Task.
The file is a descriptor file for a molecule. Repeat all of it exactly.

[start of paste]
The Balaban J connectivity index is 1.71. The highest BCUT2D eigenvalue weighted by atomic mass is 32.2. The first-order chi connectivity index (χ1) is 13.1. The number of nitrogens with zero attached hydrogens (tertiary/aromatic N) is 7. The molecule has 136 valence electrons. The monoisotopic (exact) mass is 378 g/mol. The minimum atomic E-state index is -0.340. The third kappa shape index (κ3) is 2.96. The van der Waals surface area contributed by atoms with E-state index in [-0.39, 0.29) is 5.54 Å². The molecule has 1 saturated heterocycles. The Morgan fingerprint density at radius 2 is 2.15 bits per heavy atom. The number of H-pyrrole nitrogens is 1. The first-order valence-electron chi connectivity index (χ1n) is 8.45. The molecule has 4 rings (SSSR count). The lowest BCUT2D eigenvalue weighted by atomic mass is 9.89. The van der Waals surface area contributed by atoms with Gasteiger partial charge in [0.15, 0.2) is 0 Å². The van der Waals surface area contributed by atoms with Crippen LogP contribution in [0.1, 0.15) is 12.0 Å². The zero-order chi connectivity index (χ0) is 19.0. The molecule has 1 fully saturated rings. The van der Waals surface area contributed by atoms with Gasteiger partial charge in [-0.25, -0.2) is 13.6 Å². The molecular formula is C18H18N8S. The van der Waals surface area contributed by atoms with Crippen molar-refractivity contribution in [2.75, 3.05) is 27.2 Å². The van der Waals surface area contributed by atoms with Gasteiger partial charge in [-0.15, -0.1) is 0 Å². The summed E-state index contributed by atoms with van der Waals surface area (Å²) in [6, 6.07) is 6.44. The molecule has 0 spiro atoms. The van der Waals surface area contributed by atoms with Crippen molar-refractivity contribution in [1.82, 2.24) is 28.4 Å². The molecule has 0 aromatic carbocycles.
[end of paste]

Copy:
The Balaban J connectivity index is 1.71. The highest BCUT2D eigenvalue weighted by atomic mass is 32.2. The first-order chi connectivity index (χ1) is 13.1. The number of nitrogens with zero attached hydrogens (tertiary/aromatic N) is 7. The molecule has 136 valence electrons. The monoisotopic (exact) mass is 378 g/mol. The minimum atomic E-state index is -0.340. The third kappa shape index (κ3) is 2.96. The van der Waals surface area contributed by atoms with E-state index in [-0.39, 0.29) is 5.54 Å². The molecule has 1 saturated heterocycles. The Morgan fingerprint density at radius 2 is 2.15 bits per heavy atom. The number of H-pyrrole nitrogens is 1. The first-order valence-electron chi connectivity index (χ1n) is 8.45. The molecule has 4 rings (SSSR count). The lowest BCUT2D eigenvalue weighted by atomic mass is 9.89. The van der Waals surface area contributed by atoms with Gasteiger partial charge in [0.15, 0.2) is 0 Å². The van der Waals surface area contributed by atoms with Crippen LogP contribution in [0.1, 0.15) is 12.0 Å². The zero-order chi connectivity index (χ0) is 19.0. The molecule has 1 fully saturated rings. The van der Waals surface area contributed by atoms with Gasteiger partial charge in [-0.25, -0.2) is 13.6 Å². The molecular formula is C18H18N8S. The van der Waals surface area contributed by atoms with Crippen molar-refractivity contribution in [2.75, 3.05) is 27.2 Å². The van der Waals surface area contributed by atoms with Gasteiger partial charge in [-0.15, -0.1) is 0 Å². The summed E-state index contributed by atoms with van der Waals surface area (Å²) in [6, 6.07) is 6.44. The molecule has 0 spiro atoms. The van der Waals surface area contributed by atoms with Crippen molar-refractivity contribution in [1.82, 2.24) is 28.4 Å². The molecule has 0 aromatic carbocycles.